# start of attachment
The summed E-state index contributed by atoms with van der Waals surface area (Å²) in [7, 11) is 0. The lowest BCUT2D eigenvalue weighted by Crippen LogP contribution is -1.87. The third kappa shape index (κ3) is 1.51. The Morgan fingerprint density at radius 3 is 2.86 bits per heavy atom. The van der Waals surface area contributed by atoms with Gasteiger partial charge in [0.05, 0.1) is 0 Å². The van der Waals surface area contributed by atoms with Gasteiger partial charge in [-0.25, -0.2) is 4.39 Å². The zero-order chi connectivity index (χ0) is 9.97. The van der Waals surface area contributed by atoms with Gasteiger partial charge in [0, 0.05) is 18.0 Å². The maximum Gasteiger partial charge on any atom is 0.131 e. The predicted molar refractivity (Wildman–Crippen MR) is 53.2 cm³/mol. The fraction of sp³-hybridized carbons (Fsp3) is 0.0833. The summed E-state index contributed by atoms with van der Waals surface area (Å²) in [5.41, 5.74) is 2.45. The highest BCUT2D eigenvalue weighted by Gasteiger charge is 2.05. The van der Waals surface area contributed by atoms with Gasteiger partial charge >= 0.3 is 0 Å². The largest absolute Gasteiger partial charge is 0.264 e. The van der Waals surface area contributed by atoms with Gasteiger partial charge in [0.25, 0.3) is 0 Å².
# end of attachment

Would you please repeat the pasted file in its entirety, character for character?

The summed E-state index contributed by atoms with van der Waals surface area (Å²) in [7, 11) is 0. The lowest BCUT2D eigenvalue weighted by Crippen LogP contribution is -1.87. The third kappa shape index (κ3) is 1.51. The Morgan fingerprint density at radius 3 is 2.86 bits per heavy atom. The van der Waals surface area contributed by atoms with Gasteiger partial charge in [0.05, 0.1) is 0 Å². The van der Waals surface area contributed by atoms with Gasteiger partial charge in [-0.25, -0.2) is 4.39 Å². The zero-order chi connectivity index (χ0) is 9.97. The van der Waals surface area contributed by atoms with Gasteiger partial charge in [0, 0.05) is 18.0 Å². The maximum Gasteiger partial charge on any atom is 0.131 e. The predicted molar refractivity (Wildman–Crippen MR) is 53.2 cm³/mol. The fraction of sp³-hybridized carbons (Fsp3) is 0.0833. The summed E-state index contributed by atoms with van der Waals surface area (Å²) in [5.41, 5.74) is 2.45. The highest BCUT2D eigenvalue weighted by Gasteiger charge is 2.05. The van der Waals surface area contributed by atoms with Gasteiger partial charge >= 0.3 is 0 Å². The largest absolute Gasteiger partial charge is 0.264 e. The van der Waals surface area contributed by atoms with Gasteiger partial charge in [0.25, 0.3) is 0 Å².